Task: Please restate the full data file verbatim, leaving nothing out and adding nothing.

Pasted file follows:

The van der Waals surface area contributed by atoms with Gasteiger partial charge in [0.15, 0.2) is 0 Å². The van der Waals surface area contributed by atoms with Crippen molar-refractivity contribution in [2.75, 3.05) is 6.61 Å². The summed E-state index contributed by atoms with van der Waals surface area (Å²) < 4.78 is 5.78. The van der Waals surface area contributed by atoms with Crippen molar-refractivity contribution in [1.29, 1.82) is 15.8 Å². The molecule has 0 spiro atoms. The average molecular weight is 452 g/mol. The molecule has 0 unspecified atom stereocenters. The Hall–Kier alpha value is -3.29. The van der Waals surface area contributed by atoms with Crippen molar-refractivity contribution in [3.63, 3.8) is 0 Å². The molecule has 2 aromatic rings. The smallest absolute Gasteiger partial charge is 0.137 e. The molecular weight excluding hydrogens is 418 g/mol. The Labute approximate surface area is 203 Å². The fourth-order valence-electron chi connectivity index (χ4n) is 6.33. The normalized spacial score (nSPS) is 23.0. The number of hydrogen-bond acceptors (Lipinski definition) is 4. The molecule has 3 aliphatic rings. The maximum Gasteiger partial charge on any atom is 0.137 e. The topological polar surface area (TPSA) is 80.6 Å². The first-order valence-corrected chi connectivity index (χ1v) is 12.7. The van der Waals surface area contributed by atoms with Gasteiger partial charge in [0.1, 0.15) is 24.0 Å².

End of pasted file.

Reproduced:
The van der Waals surface area contributed by atoms with Gasteiger partial charge in [0.15, 0.2) is 0 Å². The van der Waals surface area contributed by atoms with Crippen molar-refractivity contribution in [2.75, 3.05) is 6.61 Å². The summed E-state index contributed by atoms with van der Waals surface area (Å²) < 4.78 is 5.78. The van der Waals surface area contributed by atoms with Crippen molar-refractivity contribution in [1.29, 1.82) is 15.8 Å². The molecule has 0 spiro atoms. The average molecular weight is 452 g/mol. The molecule has 0 unspecified atom stereocenters. The Hall–Kier alpha value is -3.29. The van der Waals surface area contributed by atoms with Crippen molar-refractivity contribution in [3.63, 3.8) is 0 Å². The molecule has 2 aromatic rings. The smallest absolute Gasteiger partial charge is 0.137 e. The molecular weight excluding hydrogens is 418 g/mol. The Labute approximate surface area is 203 Å². The fourth-order valence-electron chi connectivity index (χ4n) is 6.33. The normalized spacial score (nSPS) is 23.0. The number of hydrogen-bond acceptors (Lipinski definition) is 4. The molecule has 3 aliphatic rings. The maximum Gasteiger partial charge on any atom is 0.137 e. The topological polar surface area (TPSA) is 80.6 Å². The first-order valence-corrected chi connectivity index (χ1v) is 12.7. The van der Waals surface area contributed by atoms with Gasteiger partial charge in [0.1, 0.15) is 24.0 Å².